Saturday, January 31, 2009
Thursday, January 22, 2009
This piece might come across as one intended to bad mouth my own college, but I have a sneaking suspicion that things aren’t all rosy in other parts of the country either.
I suppose every geek has had this same feeling before. You take a seat in the front row of your first Introduction to Programming lecture, all worked up about the fact that here, finally, is a class you can be on top of. The professor walks in, gives a little introduction, and you realize it’s going to be a long, long semester.
Today I decided to make a list of all the atrocities committed by my Introduction to Programming professor. I wasn’t expecting much because, even though he sounded like a complete knucklehead to the geek inside me, I was sure he at least knew the textbook inside-out. I was, as one would expect, wrong. So, hackers, get ready to cringe. Here’s my list.
- … Linux is basically a DOS based OS.
- These days we are using 128 and 256 bit processors.
- A compiler is a software that converts code written in a particular programming language to machine code. To compile a program, you must hit ALT+F9. (It took me a while to realize he was talking about the Borland Turbo C++ IDE from 1992, a prehistoric compiler Indian colleges use for all C and C++ courses.)
- The object code generated by a C++ compiler is almost identical to that produced by a Java compiler.
- The first high level language was Ada, also known as Smalltalk. (This was a big WTF moment.)
- The second high level language was COBOL, which was an improvement over Ada. (Cringe, cringe, cringe.)
- FOTRAN came after COBOL. (No, “FOTRAN” is not a typo. This is what he said.)
- FOTRAN, COBOL, Ada and Smalltalk were not general purpose languages.
- This one is classic: C was the first language to run on UNIX systems. All languages before C ran only on Windows.
Thursday, January 15, 2009
## timeout sec
# Set a timeout, in sec seconds, before automatically booting the default entry
# (normally the first entry defined).
Where the X is some number, mostly 10 sec
Tuesday, January 13, 2009
Have you every faced this problem wile using Synaptic, when Synaptic looks like some old Windows 95 application? The reason for this is that once you start changing the ugly Ubuntu themes those applications which run using the sudo command still use the ugly Windows 95 like sudo theme. To make it look pretty like your other applications do this.
Fire up your terminal and paste these commands in one by one:
sudo ln -s ~/.themes /root/.themes
sudo ln -s ~/.icons /root/.icons
sudo ln -s ~/.fonts /root/.fonts
Now your theme, fonts and icons will be carried on to your sudo account and applications running under sudo account will also look better, like this:
Saturday, January 10, 2009
What Ubuntu really lacks, is a good download manager. I wanted one and no, Firefox extension 'Downloadthemall' wouldn't work for me. So I decided to look around for a decent download manager. You must have read about 'wget' and most of you must have it already installed on your PC. It is required by many software as an required library. It is a powerful tool for downloading files. However it is a command line tool, so unless you are a super-geek you won't be able to make much out of it.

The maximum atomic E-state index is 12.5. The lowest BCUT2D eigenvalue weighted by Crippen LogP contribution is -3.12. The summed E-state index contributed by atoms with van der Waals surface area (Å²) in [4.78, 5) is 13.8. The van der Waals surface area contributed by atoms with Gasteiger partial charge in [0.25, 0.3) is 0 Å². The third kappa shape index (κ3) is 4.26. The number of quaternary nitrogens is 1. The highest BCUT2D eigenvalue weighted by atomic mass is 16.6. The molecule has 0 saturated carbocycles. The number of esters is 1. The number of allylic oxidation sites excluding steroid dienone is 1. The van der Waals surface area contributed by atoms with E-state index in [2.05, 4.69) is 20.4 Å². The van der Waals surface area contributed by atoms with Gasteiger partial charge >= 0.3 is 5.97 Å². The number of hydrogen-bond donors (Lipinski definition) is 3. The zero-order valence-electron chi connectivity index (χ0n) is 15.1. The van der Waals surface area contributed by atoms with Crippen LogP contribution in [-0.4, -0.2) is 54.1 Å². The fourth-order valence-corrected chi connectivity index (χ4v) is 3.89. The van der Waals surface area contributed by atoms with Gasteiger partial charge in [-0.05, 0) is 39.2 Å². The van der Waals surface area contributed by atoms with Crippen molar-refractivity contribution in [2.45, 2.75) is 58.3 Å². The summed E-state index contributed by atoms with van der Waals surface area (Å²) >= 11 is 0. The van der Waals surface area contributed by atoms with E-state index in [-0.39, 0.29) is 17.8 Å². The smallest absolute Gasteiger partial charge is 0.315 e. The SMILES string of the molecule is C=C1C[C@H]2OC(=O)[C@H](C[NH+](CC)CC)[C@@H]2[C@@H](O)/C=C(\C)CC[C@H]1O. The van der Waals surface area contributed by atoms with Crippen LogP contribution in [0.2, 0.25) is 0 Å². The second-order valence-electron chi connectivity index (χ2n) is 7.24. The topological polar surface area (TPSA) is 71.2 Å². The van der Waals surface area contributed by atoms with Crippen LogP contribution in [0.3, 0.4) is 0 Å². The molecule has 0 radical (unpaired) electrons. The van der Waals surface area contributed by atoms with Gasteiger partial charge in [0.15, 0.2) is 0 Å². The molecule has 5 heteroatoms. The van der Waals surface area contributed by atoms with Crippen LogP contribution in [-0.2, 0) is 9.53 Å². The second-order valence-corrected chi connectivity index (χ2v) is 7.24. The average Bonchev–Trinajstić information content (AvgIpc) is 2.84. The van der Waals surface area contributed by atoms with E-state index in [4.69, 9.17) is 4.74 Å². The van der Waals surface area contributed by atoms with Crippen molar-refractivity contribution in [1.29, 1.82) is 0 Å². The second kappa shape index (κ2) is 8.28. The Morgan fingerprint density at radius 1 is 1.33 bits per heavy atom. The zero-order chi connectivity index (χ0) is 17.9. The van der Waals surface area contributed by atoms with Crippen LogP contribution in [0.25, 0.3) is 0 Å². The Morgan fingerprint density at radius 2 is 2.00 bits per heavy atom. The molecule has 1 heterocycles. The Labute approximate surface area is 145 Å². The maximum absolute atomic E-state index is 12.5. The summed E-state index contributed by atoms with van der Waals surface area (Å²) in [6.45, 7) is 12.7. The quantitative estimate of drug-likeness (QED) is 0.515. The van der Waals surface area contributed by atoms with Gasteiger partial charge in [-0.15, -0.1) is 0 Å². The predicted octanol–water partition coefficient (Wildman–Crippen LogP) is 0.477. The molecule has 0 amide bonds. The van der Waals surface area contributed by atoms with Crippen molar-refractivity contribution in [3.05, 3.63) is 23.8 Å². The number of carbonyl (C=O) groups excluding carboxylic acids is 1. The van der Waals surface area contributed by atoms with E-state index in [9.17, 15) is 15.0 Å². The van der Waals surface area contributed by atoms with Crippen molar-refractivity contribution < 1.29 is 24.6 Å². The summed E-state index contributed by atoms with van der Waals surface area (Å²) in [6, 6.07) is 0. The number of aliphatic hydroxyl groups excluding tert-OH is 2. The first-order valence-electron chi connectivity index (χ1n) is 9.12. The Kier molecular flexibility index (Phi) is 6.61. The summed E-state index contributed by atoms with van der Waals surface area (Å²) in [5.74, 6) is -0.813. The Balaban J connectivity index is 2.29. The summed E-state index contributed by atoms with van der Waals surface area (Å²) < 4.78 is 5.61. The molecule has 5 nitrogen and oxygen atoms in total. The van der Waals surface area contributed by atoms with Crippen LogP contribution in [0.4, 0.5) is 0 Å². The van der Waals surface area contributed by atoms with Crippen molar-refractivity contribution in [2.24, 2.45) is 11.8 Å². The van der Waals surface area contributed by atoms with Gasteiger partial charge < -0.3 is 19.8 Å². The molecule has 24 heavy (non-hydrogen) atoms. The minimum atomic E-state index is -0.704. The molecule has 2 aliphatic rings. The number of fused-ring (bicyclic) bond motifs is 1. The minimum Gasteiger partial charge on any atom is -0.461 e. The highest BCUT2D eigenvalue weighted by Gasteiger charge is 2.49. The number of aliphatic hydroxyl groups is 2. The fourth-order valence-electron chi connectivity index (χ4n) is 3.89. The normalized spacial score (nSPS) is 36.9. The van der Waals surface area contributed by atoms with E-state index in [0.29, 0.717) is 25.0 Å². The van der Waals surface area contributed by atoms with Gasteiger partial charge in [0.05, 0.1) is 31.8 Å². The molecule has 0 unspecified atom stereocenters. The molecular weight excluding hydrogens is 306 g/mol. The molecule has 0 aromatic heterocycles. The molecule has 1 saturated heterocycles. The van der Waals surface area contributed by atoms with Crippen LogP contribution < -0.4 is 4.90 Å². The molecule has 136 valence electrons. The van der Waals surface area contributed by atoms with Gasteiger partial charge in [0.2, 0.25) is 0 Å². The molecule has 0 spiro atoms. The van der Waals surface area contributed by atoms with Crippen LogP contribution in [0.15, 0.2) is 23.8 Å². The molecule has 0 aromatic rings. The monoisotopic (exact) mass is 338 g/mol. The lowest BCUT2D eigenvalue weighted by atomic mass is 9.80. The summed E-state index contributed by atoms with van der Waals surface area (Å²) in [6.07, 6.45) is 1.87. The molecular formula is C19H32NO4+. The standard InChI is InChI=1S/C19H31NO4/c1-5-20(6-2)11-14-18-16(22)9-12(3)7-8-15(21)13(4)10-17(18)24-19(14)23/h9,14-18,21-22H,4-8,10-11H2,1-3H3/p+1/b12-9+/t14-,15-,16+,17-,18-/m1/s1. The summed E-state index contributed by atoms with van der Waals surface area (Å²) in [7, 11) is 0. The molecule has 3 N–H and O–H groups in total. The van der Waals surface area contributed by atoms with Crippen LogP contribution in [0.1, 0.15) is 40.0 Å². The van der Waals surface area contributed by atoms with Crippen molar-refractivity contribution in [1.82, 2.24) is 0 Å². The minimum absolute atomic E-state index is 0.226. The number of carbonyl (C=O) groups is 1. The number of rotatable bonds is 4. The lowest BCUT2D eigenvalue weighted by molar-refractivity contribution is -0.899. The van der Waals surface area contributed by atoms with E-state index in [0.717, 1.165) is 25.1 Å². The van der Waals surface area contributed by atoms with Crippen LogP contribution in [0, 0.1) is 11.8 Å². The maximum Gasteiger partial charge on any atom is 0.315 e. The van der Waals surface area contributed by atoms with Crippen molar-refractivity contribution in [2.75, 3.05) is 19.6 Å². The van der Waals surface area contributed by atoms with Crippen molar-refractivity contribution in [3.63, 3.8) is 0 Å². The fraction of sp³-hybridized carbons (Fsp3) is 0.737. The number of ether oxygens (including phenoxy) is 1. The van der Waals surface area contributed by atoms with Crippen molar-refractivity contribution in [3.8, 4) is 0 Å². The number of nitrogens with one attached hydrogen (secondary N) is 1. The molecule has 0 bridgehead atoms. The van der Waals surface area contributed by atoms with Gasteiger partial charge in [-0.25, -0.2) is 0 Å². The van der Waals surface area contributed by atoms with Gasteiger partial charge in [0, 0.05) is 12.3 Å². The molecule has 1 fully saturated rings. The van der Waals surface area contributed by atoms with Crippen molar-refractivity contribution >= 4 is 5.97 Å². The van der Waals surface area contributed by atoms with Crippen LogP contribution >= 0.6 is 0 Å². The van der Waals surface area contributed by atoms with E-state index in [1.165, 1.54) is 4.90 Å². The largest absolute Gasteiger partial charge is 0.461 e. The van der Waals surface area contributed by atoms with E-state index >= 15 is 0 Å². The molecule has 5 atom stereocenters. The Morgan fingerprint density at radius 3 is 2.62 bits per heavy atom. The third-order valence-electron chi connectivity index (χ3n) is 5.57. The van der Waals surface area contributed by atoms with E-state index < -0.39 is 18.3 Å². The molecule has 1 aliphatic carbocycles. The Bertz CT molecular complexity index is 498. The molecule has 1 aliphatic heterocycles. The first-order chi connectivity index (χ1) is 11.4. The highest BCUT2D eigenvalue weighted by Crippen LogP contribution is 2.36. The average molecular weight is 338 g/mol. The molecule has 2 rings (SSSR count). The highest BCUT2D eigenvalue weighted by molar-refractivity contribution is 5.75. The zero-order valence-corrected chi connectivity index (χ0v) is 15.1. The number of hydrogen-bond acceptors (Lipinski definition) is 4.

However there is one software Gwget which gives wget a GUI so that terminal illiterate people like me can use it.
Here is a screenshot :
Powerful: Since Gwget is based on wget it is a powerful software. It is a download manager for Gnome.
Resume: By default, gwget tries to continue any download.
Notification: Gwget tries to use the Gnome notification area support, if available. You can close the main window and Gwget runs in the background.
Recursivity: Gwget detects when you put a html, php, asp or a web page dir in the url to download, and ask you to only download certain files (multimedia, only the index, and so on).
Drag & Drop: You can drag & drop a url to the main Gwget window or the notification area icon to add a new download.
Features I wish were there:
Drop-box (I hate the drop-box but still it is useful for some people).
On screen display for telling the download stats.
Facility like Grab++ like in Orbit Downloader.
You can install Gwget via Synaptic or y typing the following command.
sudo apt-get install gwget
You can find the tar balls here
Gwget is a decent download manager. Users from Windows background would find it a bit lacking as compared to Windows software like Flashget, Orbit Downloader and Free Download Manager (my favorite, alas it doesn’t work with Wine). Orbit works well with Wine but the Grab++ feature doesn’t work.
But still it is a good thing to have around.
Monday, January 5, 2009
One of my friends teacher believes that Linux is a DOS based OS.